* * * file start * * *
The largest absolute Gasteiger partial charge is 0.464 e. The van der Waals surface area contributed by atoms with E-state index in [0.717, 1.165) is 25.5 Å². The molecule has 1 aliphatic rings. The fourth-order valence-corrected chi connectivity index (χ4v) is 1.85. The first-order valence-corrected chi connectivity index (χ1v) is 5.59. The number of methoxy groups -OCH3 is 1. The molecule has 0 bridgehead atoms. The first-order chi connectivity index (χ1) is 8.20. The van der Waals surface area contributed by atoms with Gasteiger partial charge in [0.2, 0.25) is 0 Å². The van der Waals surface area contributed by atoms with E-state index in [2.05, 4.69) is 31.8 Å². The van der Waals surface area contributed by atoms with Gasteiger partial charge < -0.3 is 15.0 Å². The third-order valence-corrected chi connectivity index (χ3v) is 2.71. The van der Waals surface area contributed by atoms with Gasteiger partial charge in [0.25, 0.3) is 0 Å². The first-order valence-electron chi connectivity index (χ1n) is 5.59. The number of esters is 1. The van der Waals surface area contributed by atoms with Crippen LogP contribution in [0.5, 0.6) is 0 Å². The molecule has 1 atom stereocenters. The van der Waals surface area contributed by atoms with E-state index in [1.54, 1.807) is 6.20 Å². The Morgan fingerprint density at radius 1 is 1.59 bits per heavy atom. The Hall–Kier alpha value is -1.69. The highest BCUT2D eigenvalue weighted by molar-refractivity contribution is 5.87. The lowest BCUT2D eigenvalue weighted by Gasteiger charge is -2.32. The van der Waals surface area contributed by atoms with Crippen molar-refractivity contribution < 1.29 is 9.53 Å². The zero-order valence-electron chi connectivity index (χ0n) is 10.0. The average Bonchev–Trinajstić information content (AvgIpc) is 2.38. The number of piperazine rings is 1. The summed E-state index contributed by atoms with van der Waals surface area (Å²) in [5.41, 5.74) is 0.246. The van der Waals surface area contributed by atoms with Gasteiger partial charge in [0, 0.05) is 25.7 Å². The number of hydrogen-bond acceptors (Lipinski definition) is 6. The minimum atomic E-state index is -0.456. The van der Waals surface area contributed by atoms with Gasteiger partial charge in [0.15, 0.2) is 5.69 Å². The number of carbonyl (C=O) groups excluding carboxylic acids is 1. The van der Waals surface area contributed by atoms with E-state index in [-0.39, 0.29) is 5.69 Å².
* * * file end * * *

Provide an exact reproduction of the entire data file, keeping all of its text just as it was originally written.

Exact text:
The largest absolute Gasteiger partial charge is 0.464 e. The van der Waals surface area contributed by atoms with E-state index in [0.717, 1.165) is 25.5 Å². The molecule has 1 aliphatic rings. The fourth-order valence-corrected chi connectivity index (χ4v) is 1.85. The first-order valence-corrected chi connectivity index (χ1v) is 5.59. The number of methoxy groups -OCH3 is 1. The molecule has 0 bridgehead atoms. The first-order chi connectivity index (χ1) is 8.20. The van der Waals surface area contributed by atoms with Gasteiger partial charge in [0.2, 0.25) is 0 Å². The van der Waals surface area contributed by atoms with E-state index in [2.05, 4.69) is 31.8 Å². The van der Waals surface area contributed by atoms with Gasteiger partial charge < -0.3 is 15.0 Å². The third-order valence-corrected chi connectivity index (χ3v) is 2.71. The van der Waals surface area contributed by atoms with Gasteiger partial charge in [0.25, 0.3) is 0 Å². The first-order valence-electron chi connectivity index (χ1n) is 5.59. The number of esters is 1. The van der Waals surface area contributed by atoms with Crippen LogP contribution in [0.5, 0.6) is 0 Å². The molecule has 1 atom stereocenters. The van der Waals surface area contributed by atoms with E-state index in [1.54, 1.807) is 6.20 Å². The Morgan fingerprint density at radius 1 is 1.59 bits per heavy atom. The Hall–Kier alpha value is -1.69. The highest BCUT2D eigenvalue weighted by molar-refractivity contribution is 5.87. The lowest BCUT2D eigenvalue weighted by Gasteiger charge is -2.32. The van der Waals surface area contributed by atoms with Crippen molar-refractivity contribution < 1.29 is 9.53 Å². The zero-order valence-electron chi connectivity index (χ0n) is 10.0. The average Bonchev–Trinajstić information content (AvgIpc) is 2.38. The number of piperazine rings is 1. The summed E-state index contributed by atoms with van der Waals surface area (Å²) in [5.41, 5.74) is 0.246. The van der Waals surface area contributed by atoms with Gasteiger partial charge in [0, 0.05) is 25.7 Å². The number of hydrogen-bond acceptors (Lipinski definition) is 6. The minimum atomic E-state index is -0.456. The van der Waals surface area contributed by atoms with Gasteiger partial charge in [0.15, 0.2) is 5.69 Å². The number of carbonyl (C=O) groups excluding carboxylic acids is 1. The van der Waals surface area contributed by atoms with E-state index in [-0.39, 0.29) is 5.69 Å².